Fertility in both women and men can be affected by lifestyle habits, like what you eat and how you manage stress. Also a woman’s health and nutritional status at the time of conception can affect her ability to carry a healthy baby full-term.
So while you’re eager to start trying, this is your opportunity to ensure you’re in optimal health. It’s recommended that you spend at least a few months (if not 6 months to a year) focusing on eating better, exercising more consistently, getting better rest, and taking supplements or herbs to prime your body for conception.
It takes time to develop new habits — and for your body to reap the benefits of those habits, particularly when it comes to nutrition. So why not start now? You’ll thank yourself later for making the effort now.
Your sleeping habits influence how your body functions — particularly the regulation of hormones involved in reproduction. The ideal time to go to bed is 10 or 10:30 pm and the best time to wake is at 6 or 6:30 am. Because your body craves consistency, it’s good to stick to this schedule (even on weekends!). Make sure to stop using any electronic devices at least an hour before bed.
Being active can do wonders for both fertility and the ability of your body to sustain more than nine months of pregnancy. You needn’t run a marathon — moderate exercise is all you need. Consider brisk walking, swimming, working out on an eplliptical machine, yoga or tai chi for 25-40 minutes per day. Keep your heart rate between 120-140 bpm as you exercise.
We all have stress in our lives, but severe or prolonged stress can wreck havoc in the body. Many of your body’s functions are negatively impacted by stress hormones, including: digestion, sleep, mental function, and even fertility.
Managing stress well pays dividends for both your body and soul — especially when you’re trying to conceive. A number of techniques can help you return to a calm, centred state when anxiety hits. Consider meditation, tai chi, yoga, nature walks, massage therapy, acupuncture, or even time floating in a sensory deprivation chamber. All of these activities can help your body come through the stress response (also known as the fight-or-flight response) more quickly.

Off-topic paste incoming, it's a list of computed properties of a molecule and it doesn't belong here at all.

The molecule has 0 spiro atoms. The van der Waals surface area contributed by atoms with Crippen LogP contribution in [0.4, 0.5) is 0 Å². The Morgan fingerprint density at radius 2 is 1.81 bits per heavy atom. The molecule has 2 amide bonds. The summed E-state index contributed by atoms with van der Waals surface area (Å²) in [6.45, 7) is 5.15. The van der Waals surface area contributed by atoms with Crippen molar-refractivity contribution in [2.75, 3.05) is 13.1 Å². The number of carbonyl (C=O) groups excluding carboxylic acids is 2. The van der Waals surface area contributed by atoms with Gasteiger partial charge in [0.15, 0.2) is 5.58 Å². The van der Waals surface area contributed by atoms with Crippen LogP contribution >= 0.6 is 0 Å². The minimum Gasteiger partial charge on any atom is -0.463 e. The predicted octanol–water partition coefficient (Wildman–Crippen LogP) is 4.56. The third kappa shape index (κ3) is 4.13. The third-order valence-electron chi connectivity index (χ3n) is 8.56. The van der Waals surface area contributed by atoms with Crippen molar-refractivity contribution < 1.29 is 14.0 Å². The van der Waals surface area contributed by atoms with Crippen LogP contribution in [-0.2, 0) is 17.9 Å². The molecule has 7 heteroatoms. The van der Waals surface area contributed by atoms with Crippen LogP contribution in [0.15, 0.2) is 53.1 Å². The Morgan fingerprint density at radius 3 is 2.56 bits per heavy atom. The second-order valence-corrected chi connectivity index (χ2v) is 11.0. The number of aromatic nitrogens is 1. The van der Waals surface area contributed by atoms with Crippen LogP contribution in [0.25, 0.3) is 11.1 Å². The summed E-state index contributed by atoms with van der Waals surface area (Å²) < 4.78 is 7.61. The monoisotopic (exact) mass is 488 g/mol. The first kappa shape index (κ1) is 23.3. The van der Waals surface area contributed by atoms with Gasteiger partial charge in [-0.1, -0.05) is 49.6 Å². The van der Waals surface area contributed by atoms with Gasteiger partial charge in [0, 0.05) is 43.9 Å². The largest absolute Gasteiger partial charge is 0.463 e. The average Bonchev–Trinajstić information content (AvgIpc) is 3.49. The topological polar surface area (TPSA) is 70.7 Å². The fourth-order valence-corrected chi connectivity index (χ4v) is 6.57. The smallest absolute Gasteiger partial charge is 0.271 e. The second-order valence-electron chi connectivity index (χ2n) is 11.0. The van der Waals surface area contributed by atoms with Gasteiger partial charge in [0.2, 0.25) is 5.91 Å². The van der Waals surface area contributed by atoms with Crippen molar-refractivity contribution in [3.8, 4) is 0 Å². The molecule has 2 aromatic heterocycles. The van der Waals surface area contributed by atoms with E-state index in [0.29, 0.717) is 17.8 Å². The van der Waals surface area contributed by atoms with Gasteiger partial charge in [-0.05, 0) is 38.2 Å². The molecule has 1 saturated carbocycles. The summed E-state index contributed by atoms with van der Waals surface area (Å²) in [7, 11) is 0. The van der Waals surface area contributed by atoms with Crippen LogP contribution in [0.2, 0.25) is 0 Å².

Lifestyle habits can also help your body resist the effects of stress. Try to get adequate and deep sleep, avoid traveling across time zones, reduce body pain and injury, manage your allergies, limit foods that cause inflammatory responses in the body and regulate your blood sugar by eating well.
How you eat can greatly affect your overall health — and your fertility. Start your day with a good breakfast sometime between 7 and 9 am (for optimal digestion) and avoid caffeine. Eat regularly throughout the day, but try not to eat while you’re working — this makes it harder to focus on how you’re eating or what you’re feeling. Chew well and mind your posture, making sure not to hunch over or cross your legs. Ideally, you should stop eating just before you are full. It’s also important to drink water throughout the day to stay hydrated (aim for half your body weight in ounces).
What you eat is just as important as when and how you eat it. Aim for a balanced diet that emphasizes:
- Whole foods: These contain more vitamins and minerals than processed foods, and are free of preservatives and dyes.
- Healthy fats: Try to incorporate wild fish, avocados, coconut oil, flax seed and butter.
- Warm, cooked foods: Raw and frozen/chilled foods are harder on your digestive system.
- Locally grown and raised foods: These are better for your health, as well as the livelihoods of your local farmers.
- Protein: Boost your protein to balance your blood sugar throughout the day, especially if you’re someone prone to becoming lightheaded, tired or mentally fuzzy if you haven’t eaten for awhile.
Try not to eat:
- Greasy or oily foods: Fries, pizza, and mac-and-cheese are delicious, but not nutritious.
- Fish with high levels of mercury: These include deep-water fish like tuna, sea bass and sword fish (choose wild salmon instead).
For most women, stopping birth control is the first step in preparing for conception — and it’s as easy as deciding not to resume taking your pills after your last period. But if you’re on other kinds of medication, you need to know if it’s safe to take while pregnant and breastfeeding (if you choose to). Talk to your primary health-care provider to see if there are any risks associated with your medication and, if you decide to stop taking it, how you can safely do so (you may need to taper off gradually). For men there are a number of medications that can affect sperm parameters, so it is equally important to talk to your primary health-care provider about the risks and side effects of your medication.